As this posts, I’m actively riding a 90-minute ride with instructor Matt Wilpers.  Matt is by far the most frequent instructor I’ve used (82 of the 200 rides).  He focuses on Power Zone Training (Google it) and that was my main focus for the first portion of my bike ownership.  It’s easy to follow along and it’s based on easy to understand stats and metrics.  I’m a numbers nerd.  I ended up getting a little burned out on this type of training and branched out.

Since I’m a numbers guy, I thought I’d share some graphs that I found interesting.  Yes, Peloton does allow you to grab your ride data and pull it down directly into an excel file for all your numbers nerds out there.

I’ve technically ridden 2,193 miles since getting the bike over 6,915 minutes while burning 102,867 calories.  Does that mean I’ve actually lost about 29 pounds (a pound is about 3,500 calories).  No of course I haven’t.  I’ve actually gained about 8 pounds since I started riding.  I don’t think my eating habits have changed all that much, and my clothes don’t fit all that differently (definitely not tighter), I just know that I’m stronger.  If you are looking for weight loss, you’ll need to really focus on your eating habits – you can’t really exercise away a truly awful diet.

I’m happy with our purchase of the Peloton.  I find myself setting individual goals like: Ride Every Day This Week, Ride 5/10/20 Days Straight, Burn 5,000 Calories This Week, etc.  It keeps me motivated.

Are you a Peloton enthusiast?  If so, follow me – yes, my Pelo Name is TimFoolery, so it’s pretty easy to track me down.  Who are your favorite instructors?  Any advice for keeping me motivated for my next major milestone?  Any other of my stats you’re interested in?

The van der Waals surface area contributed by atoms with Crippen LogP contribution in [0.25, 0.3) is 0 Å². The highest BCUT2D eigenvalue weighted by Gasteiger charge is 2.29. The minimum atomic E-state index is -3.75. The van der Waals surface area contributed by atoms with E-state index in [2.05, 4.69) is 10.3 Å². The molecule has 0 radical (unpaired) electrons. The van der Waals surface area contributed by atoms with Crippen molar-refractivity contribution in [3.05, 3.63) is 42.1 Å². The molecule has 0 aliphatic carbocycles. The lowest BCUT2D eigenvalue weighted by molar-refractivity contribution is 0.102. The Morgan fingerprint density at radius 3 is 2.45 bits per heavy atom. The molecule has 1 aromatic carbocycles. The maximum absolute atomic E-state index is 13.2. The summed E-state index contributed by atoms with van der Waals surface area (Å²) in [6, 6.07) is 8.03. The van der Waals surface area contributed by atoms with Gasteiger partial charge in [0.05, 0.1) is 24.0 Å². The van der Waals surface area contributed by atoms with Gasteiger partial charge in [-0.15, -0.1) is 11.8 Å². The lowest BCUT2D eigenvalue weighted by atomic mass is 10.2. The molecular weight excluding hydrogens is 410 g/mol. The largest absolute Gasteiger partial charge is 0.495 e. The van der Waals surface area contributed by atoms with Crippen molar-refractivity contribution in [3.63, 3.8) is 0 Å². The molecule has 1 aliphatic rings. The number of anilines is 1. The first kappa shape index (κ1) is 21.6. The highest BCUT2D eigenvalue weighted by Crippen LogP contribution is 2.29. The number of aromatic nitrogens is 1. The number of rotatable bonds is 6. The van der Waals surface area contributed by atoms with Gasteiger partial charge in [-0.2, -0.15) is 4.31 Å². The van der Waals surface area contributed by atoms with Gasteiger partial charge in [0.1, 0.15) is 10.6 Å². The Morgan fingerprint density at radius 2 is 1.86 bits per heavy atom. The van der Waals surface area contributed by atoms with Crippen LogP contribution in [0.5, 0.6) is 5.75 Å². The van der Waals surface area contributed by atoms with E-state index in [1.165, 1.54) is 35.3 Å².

Cook Books – Use ’em or Lose ’em!

We have a ton of cook books. Cook books always play a major role as Christmas gifts too. Each year we probably add half a dozen to our library. In general, we look at the book immediately after unwrapping it and make these great plans on all the new things we’ll make, then fail to execute.  When we either have a dinner party or a free weekend, we’ll often pull a cook book and find something new to cook, then the book goes right back to the shelf.

Our cook book shelf is overflowing…

So many cook books and so little time!

I decided that I’d be meat free in January (also chose to be booze free). I needed to expand my meatless repertoire, so I pulled A Year in a Vegetarian’s Kitchen – grabbed some post it notes and went to marking interesting recipes. We found about a dozen that really spoke to us and since they were vegetarian it fit my nutritional changes for the month.

We made these recipes throughout the month and we’re really pleased with our selections. We tried so many great things in January, we decided to pick another cook book for February and will try this experiment again. While I’m not going to be meatless in February, I do plan to remain as mindful about my food as I was in January. It might be a bit tougher considering we chose Tommy Bahamas Flavors of the Southern Coast as our February book. We found another dozen or so recipes, but these recipes all require more work than our January selections, so adding these to our week night rotation will be tough.

It felt great trying so many new recipes in January and I can’t wait to work our way through this new book. How often do you use your cook books?  Seriously, how often?  Do you dig getting a new cook book as much as I do?  I love to give cook books just as much – it often means that someone will be thanking me for the gift by making something amazing out of their new book too.  Now that’s a win-win!